There is a slip-joint in the upper steering ass'y- part of a 'safety factor' built into an impact-collapsible steering column. The outer part has flat sides that originally used a thin shim-strip of slippery polyethylene (or something similar). These strips apparently evaporated soon after delivery, leaving the slip-joint a bit loose. There is no way to grease the movable parts or add a home-made shim-strip except by hand during total disassembly.
Owners that are bothered by rattles or slight play in their steering caused by the collapsible section, either squeeze the flat sides of the outer sleeve together with Vice-grip pliers or a big c-clamp to remove some/most of the slop in the slip-joint. Or they drill a 1/16" hole thru the inner AND outer parts of the ass'y and insert a small OD cotter pin- not a screw. This locks the two parts together and eliminates that rattle. In a serious crash, the soft steel cotter pin should shear, thus maybe restoring a rudimentary 'safety' factor against being speared by the steering shaft. Threaded fasteners will require too large a hole, weakening the steering shaft Other less patient owners tack-weld or braze the slip-joint together and eliminate it's safety factor.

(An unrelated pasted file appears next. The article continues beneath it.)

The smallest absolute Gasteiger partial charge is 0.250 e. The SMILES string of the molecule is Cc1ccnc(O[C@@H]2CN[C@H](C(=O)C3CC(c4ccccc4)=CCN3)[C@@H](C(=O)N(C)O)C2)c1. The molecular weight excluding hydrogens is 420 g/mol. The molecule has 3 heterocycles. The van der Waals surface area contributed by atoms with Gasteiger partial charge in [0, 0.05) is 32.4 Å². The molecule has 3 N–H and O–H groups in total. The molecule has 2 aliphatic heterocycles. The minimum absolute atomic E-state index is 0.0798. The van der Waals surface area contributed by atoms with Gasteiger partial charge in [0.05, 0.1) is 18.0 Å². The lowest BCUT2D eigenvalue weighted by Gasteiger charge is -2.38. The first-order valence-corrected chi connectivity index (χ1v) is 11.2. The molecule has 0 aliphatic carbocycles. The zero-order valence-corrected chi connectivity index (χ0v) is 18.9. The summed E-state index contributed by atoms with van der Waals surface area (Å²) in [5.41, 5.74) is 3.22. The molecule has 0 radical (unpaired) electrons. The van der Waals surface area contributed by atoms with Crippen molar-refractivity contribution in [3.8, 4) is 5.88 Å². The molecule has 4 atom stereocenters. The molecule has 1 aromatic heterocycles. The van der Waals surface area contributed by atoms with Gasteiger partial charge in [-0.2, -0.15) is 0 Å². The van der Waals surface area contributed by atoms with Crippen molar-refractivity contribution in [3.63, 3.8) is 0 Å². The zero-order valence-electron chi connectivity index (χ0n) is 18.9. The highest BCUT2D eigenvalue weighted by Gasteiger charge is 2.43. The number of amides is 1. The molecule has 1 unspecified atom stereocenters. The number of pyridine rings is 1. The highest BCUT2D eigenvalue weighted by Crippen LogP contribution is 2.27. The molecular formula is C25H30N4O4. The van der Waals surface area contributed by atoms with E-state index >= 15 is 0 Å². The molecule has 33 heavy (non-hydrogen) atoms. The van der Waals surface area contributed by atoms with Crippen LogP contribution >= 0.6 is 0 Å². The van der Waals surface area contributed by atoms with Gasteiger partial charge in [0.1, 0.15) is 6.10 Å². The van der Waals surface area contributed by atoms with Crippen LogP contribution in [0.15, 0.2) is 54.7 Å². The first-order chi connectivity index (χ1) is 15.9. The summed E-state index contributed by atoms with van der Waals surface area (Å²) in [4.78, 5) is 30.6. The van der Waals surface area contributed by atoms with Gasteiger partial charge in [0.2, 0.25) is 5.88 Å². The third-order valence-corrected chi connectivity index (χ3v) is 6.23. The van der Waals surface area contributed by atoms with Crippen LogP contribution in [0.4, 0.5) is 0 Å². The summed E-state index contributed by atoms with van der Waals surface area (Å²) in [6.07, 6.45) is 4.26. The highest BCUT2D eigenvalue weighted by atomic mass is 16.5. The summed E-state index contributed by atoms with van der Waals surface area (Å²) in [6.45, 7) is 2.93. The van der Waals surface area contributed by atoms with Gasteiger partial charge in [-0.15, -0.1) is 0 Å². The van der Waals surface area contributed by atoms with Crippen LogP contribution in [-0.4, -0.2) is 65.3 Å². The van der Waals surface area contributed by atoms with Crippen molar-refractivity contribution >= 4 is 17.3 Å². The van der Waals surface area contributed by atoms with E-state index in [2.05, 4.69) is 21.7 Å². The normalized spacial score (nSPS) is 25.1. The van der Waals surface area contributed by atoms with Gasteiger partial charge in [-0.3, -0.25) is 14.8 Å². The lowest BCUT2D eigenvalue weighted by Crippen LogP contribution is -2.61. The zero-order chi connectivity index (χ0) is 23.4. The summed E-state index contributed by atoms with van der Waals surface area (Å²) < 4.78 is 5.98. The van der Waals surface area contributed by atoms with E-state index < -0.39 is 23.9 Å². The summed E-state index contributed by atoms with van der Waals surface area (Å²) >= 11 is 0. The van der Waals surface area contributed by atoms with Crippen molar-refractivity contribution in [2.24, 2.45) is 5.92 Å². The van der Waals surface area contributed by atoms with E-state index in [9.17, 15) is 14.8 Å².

Note- if you do this, it is YOUR responsibility. Don't come to me if you wind up being punctured by a part of your car that YOU modified! (Std disclaimer)
Since all this is done in place under the dash while upside-down, it's only for the excessively limber. When slipping a cotter pin thru the drilled hole, try to arrange it so the sharp ends don't snag your pant leg (or bare skin) in turns.